Portugal created a wealth of opportunities against both Serbia and Ukraine in their opening Euro 2020 qualifiers, but ultimately have just two points to show for their efforts.
It leaves Portugal third in the group facing an uphill challenge to gain automatic qualification to the European Championship, and has left fans ruing what could have been but for some improved finishing and a little bit of good fortune.
Here, we take a look at Portugal’s combined statistics against both Serbia and Ukraine to deduce just how much dominance Portugal displayed and see if Portugal can consider themselves somewhat unfortunate to fail to win either match.
The number of shots doesn’t tell the full picture of course, although it does offer a rough indicator of how much dominance there was from one side over the other.
And looking at the chart below, it’s clear to see that Portugal were the side most actively looking to win the match.
Indeed, over the two matches, Portugal mustered up a scarcely believable 46 shots in total, a huge number that dwarfs the 19 shots that Ukraine and Serbia managed to record combined.
More concerningly for Portugal though, only 30% of those shots actually found the target, with 32 of those efforts failing to test the opposition goalkeeper at all.
Indeed, as the table below shows, more shots by Portugal were either off target or blocked rather than finding the target, illustrating Portugal’s fundamental failure to create clear-cut goalscoring opportunities and
Number of shots on target, off target and blocked
Something else that can be taken from the above graph is that a huge 15 attempts were blocked by the opposition defence, showing how well organised and defensively astute both Ukraine and Serbia were in their matches. It wasn’t just a case of Portugal fundamentally failing to create chances, but also a significant element of excellent defensive displays from their opponents. And they deserve credit for that.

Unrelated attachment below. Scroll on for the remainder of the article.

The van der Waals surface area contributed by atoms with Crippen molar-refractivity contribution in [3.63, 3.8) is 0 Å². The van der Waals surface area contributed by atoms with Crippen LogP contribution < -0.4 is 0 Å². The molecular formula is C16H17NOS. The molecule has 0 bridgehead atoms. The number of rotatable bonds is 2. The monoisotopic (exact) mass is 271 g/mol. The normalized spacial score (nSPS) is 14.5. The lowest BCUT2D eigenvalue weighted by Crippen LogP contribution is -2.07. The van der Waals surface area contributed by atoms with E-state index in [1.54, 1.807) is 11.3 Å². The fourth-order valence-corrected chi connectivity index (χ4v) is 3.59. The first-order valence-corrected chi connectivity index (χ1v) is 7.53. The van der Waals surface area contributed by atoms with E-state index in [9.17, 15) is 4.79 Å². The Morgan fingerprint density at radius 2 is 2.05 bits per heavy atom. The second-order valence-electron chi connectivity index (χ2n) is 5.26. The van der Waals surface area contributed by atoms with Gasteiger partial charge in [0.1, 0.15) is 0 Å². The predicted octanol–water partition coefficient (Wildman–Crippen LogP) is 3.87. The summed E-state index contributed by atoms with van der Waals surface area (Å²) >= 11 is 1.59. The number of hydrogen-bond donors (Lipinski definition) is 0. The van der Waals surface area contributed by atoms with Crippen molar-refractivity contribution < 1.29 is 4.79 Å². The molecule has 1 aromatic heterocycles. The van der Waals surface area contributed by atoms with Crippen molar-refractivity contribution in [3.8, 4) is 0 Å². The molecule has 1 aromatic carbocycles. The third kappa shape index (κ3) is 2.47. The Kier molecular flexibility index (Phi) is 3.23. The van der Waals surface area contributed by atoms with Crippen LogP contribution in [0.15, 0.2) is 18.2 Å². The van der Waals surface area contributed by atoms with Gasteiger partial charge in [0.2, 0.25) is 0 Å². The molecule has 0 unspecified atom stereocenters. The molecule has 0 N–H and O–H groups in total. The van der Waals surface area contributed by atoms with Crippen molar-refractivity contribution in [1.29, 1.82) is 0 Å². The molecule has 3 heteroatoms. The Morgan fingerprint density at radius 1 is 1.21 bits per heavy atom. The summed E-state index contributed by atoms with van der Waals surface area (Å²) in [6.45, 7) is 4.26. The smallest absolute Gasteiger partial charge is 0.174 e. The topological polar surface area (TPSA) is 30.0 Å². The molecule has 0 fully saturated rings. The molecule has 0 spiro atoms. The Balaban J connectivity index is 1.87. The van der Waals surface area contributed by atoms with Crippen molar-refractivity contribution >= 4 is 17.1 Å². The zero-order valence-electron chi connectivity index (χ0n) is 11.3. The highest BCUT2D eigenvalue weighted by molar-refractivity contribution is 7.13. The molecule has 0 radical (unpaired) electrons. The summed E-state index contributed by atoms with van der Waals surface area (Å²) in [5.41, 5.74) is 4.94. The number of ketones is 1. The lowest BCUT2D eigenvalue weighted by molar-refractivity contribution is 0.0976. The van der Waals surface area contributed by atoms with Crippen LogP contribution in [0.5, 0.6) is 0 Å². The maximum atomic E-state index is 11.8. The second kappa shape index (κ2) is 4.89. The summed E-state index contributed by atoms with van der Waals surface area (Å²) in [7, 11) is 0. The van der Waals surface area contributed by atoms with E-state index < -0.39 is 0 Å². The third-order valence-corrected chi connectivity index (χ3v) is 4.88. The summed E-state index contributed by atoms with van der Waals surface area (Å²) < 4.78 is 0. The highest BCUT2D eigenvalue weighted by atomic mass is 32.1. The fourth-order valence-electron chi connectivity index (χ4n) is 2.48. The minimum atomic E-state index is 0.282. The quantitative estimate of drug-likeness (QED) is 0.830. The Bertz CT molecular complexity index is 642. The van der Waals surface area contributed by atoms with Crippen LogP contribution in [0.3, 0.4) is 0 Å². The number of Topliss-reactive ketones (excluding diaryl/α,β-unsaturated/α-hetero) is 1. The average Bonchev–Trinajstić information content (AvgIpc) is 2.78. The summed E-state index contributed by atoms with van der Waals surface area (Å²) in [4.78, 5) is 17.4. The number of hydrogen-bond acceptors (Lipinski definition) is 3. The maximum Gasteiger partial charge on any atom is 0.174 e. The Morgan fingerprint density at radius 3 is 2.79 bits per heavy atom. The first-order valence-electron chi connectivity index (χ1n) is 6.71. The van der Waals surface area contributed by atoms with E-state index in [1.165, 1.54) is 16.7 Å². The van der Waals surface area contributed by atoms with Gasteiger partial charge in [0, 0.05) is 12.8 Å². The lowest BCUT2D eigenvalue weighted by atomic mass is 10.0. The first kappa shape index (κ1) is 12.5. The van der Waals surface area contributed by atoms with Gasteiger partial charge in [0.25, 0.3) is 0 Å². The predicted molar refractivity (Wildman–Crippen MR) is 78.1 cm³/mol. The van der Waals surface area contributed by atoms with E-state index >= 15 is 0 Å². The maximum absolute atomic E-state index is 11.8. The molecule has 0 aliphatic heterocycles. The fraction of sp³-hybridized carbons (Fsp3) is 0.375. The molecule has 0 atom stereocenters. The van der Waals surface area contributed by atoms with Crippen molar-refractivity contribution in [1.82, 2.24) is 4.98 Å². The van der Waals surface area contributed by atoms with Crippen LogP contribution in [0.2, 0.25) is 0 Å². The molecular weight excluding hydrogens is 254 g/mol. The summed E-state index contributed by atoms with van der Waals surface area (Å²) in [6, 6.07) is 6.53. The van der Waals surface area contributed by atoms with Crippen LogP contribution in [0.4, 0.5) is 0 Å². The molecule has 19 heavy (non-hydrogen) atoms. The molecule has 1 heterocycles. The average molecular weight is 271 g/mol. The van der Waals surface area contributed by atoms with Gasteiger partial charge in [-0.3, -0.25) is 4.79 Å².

By contrast, only 3 Ukrainian/Serbian shots were blocked, indicating that Portugal were virtually always on the front foot.
The average possession of Portugal against Serbia and Ukraine combined confirms the above point. Portugal had the majority of the ball throughout, with 64.5% of the possession overall.
That’s 59% against Ukraine and a huge 70% against Serbia.
This can be construed as a positive, but can also be seen as a significant issue. While Portugal saw so much of the ball, they ultimately only scored once, and therefore were not having that possession in the correct areas of the pitch.
Indeed, this becomes even clearer when you look at the passing accuracy in the attacking third of the pitch compared to the overall passing accuracy.
Portugal’s overall passing accuracy over the two matches, for example, was 88.5%, in the final third, that went down to 81.4%, a reduction in accuracy of 7.1%. Not abnormal to have such a decrease of course, but could indicate a lack of potency when it came to the end product.
Nevertheless, when you compare this reduction to that of Serbia and Ukraine combined, it seems a lot more convincing, with Serbia and Ukraine’s combined overall passing accuracy being 74.9%. When you compare that to their combined passing accuracy in the final third (62%), you see a difference of 12.9%, a much more significant decrease than that of Portugal, which could indicate the further control Portugal had in their games and how they had the composure in the final third to warrant better results than they ultimately achieved.
Indeed, Portugal’s passing in the final third was better than the combined Ukraine and Serbia overall passing accuracy.
To illustrate the credit that goes to Ukraine and Serbia, one can look no further than the number of clearances completed.
Number of clearances
Portugal, for example, only completed 35 clearances in total, while Ukraine and Serbia by contrast made 97 clearances overall, a clear indication of how much time the ball spent in the opposition territory in both matches and the superb defensive resilience both Ukraine and Serbia demonstrated in the outings.
These final two graphs again indicate how much dominance Portugal had across both matches.
The first is an analysis of the total number of corners, while the second is an illustration of the number of key passes.